The United States was a near global outlier Monday at the United Nations General Assembly in rejecting a framework to bolster international cooperation on refugees.
Only Hungary — headed by far-right Prime Minister Viktor Orban, whose administration has been accused of carrying out “a full-frontal assault on migrants and refugees” — joined the US in voting “no” on the Global Compact on Refugees (pdf). One hundred eighty-one nations voted to approve it, while three — the Dominican Republic, Eritrea, and Libya — abstained.
“The US said recently that it backed most of the refugee pact, but not the part aimed at limiting detentions of asylum seekers,” Agence France-Presse reported. The international agreement states: “The development of non-custodial and community-based alternatives to detention, particularly for children, will also be supported.”
As the Washington, DC-based advocacy organization Refugees International explains of the non-binding agreement:
The Compact was developed over the course of two years of consultations among governments, UN agencies, civil society organizations, the private sector, and refugees themselves. At present, around 85 percent of the world’s refugees are hosted by low- and middle-income countries, contributions from wealthy donor governments fall well-short of overall need, and opportunities for refugees to resettle to third countries have actually decreased. The overall goal of the Compact was to establish a more equitable, predictable, and inclusive refugee response framework based on international cooperation.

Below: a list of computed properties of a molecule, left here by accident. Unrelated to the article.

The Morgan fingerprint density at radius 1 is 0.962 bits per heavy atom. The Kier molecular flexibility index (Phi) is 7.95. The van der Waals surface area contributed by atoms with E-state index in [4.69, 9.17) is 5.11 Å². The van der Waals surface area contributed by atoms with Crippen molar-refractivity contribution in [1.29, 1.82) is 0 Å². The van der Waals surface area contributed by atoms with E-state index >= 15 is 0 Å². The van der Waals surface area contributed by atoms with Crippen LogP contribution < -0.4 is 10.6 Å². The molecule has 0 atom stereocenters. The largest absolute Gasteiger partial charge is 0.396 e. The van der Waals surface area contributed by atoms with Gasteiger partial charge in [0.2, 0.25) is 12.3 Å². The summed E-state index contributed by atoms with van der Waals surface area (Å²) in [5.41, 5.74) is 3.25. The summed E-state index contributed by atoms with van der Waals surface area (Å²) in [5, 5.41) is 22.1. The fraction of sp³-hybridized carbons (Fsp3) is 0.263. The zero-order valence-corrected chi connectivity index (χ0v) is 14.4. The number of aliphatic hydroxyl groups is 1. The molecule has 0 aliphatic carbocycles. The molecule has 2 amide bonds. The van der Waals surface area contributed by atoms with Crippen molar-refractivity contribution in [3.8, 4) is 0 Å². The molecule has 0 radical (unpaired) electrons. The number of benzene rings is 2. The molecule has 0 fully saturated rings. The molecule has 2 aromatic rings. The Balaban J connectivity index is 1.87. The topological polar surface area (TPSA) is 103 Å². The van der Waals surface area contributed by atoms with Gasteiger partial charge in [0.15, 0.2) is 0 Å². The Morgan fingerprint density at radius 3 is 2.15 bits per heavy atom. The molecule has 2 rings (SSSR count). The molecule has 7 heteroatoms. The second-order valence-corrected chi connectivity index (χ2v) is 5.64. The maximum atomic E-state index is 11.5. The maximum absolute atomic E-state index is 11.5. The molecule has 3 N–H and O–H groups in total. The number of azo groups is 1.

According to UN High Commissioner for Refugees Filippo Grandi, the compact “provides long overdue recognition that countries hosting large numbers of refugees provide a huge service to our shared humanity and sets out ways through which the rest of the world can help share the load.”
As such, the adoption of the document was…